ул. Парковая, дом 6, кв., 2 6 Park St . Apt .2
Some more implicit difficulties of the language barrier may be illustrated through phraseological combinations, misleading words ("interpreter’s false friends"), and socio-cultural connotations.
Phraseological combinability, i.e. the ability of a word to combine or not to combine with other words, is specific for every language. This causes serious difficulties in various aspects of dealing in foreign languages: communicating, studying and teaching. For example, the meaning of the English word flat - "smooth and level" is conveyed in the most accurate way by the Russian word combination плоская поверхность having the meaning "a flat surface". This is the only coincidence with the Russian combinational model for the words плоский, ровный . All the remaining variants of the natural combinability for the word flat are unpredictable and should be learned individually:
|a flat tyre||
спущенная шина (a tyre without enough air)
|flat shoes||туфли без каблука (shoes without heels)|
|a flat violin||расстроенная скрипка (not tuned violin)|
|a flat battery||севшая батарейка (dead battery).|
Either side of these pairs represents a combinational model of the correspondent language and requires special attention, individual learning, as it may cause misunderstanding and additional difficulties in communication.
Another stumbling block for successful communication are those misleading words which are sometimes called "interpreters’ false friends". These words and word combinations look deceitfully familiar or even identical with words and expressions of the native language but they differ from the native words in their meaning or connotations. It is this difference that distinguishes "false friends" from international words, which have the same meaning in different languages. The roles of these two lexical layers are opposite: international words facilitate the international communication whereas misleading words make in more difficult.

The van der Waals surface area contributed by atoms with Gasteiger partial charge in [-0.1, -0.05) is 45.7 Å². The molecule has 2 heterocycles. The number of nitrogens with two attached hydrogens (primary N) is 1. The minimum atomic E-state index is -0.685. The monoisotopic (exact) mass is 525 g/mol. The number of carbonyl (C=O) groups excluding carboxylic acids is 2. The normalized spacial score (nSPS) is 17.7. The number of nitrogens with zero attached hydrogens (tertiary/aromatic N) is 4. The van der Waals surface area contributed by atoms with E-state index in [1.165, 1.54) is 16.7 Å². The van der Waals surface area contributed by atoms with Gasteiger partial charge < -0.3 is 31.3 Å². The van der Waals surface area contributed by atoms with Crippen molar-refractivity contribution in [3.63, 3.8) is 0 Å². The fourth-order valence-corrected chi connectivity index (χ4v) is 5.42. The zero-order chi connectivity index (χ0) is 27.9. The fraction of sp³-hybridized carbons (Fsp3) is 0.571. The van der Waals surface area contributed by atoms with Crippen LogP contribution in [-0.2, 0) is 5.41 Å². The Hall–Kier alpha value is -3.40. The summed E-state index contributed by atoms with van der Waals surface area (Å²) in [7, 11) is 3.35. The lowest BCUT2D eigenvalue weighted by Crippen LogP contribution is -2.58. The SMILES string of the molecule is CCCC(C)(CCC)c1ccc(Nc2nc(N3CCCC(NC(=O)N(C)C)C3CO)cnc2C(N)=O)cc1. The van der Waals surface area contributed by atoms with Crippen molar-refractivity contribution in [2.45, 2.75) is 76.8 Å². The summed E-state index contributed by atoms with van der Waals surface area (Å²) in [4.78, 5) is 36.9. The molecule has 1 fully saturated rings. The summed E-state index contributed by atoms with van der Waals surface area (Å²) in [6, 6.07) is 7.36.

The difference in the meaning of "false friends" can be shown by the following examples. The English word acceleration and the French word accélération mean "increasing speed", they are stylistically neutral and common in everyday speech but in the Russian language the word акселерация has a specific meaning "acceleration of growth and sexual maturity of children and teenagers registered from the second half of the 19 th century". This meaning when used not in biological context may be derogative. So it is impossible to use the word акселерация for translating the common English and French word combinations like car acceleration without creating a misunderstanding.
One should be very careful dealing with certain words because they may differ not only in meaning and usage but can be misleading in their political connotations. All modern dictionaries of the English language define the word nationalism as "desire of a nationality to form an independent country" which has fairly positive connotations. On the contrary, in Russian the word национализм denotes an ideology or politics based on national exclusiveness or superiority and has quite negative connotations. So the communicant who does not know this difference may find himself in an awkward position.